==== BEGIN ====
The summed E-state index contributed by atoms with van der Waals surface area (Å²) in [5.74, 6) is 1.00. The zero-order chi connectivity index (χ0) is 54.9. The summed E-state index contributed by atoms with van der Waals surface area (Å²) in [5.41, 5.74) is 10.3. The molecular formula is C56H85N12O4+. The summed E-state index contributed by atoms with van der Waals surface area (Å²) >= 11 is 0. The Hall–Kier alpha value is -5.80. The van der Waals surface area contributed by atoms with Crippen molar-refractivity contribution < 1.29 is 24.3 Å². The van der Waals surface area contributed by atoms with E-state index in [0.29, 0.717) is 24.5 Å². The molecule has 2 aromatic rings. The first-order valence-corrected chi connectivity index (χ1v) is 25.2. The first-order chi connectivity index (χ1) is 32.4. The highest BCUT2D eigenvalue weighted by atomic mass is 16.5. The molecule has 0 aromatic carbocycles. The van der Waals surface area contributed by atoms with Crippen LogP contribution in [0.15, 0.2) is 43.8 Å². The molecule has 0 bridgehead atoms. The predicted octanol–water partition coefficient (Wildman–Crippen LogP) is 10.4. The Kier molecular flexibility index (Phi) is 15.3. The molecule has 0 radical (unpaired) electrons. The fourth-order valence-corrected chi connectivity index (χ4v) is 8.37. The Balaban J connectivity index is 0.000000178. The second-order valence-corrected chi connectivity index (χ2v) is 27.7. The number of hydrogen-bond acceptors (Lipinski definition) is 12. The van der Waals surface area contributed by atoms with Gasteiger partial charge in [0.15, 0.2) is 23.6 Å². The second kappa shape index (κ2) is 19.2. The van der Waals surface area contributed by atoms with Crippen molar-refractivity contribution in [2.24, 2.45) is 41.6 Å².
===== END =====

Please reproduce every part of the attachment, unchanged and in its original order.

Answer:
The summed E-state index contributed by atoms with van der Waals surface area (Å²) in [5.74, 6) is 1.00. The zero-order chi connectivity index (χ0) is 54.9. The summed E-state index contributed by atoms with van der Waals surface area (Å²) in [5.41, 5.74) is 10.3. The molecular formula is C56H85N12O4+. The summed E-state index contributed by atoms with van der Waals surface area (Å²) >= 11 is 0. The Hall–Kier alpha value is -5.80. The van der Waals surface area contributed by atoms with Crippen molar-refractivity contribution < 1.29 is 24.3 Å². The van der Waals surface area contributed by atoms with E-state index in [0.29, 0.717) is 24.5 Å². The molecule has 2 aromatic rings. The first-order valence-corrected chi connectivity index (χ1v) is 25.2. The first-order chi connectivity index (χ1) is 32.4. The highest BCUT2D eigenvalue weighted by atomic mass is 16.5. The molecule has 0 aromatic carbocycles. The van der Waals surface area contributed by atoms with Crippen LogP contribution in [0.15, 0.2) is 43.8 Å². The molecule has 0 bridgehead atoms. The predicted octanol–water partition coefficient (Wildman–Crippen LogP) is 10.4. The Kier molecular flexibility index (Phi) is 15.3. The molecule has 0 radical (unpaired) electrons. The fourth-order valence-corrected chi connectivity index (χ4v) is 8.37. The Balaban J connectivity index is 0.000000178. The second-order valence-corrected chi connectivity index (χ2v) is 27.7. The number of hydrogen-bond acceptors (Lipinski definition) is 12. The van der Waals surface area contributed by atoms with Gasteiger partial charge in [0.15, 0.2) is 23.6 Å². The second kappa shape index (κ2) is 19.2. The van der Waals surface area contributed by atoms with Crippen molar-refractivity contribution in [2.24, 2.45) is 41.6 Å².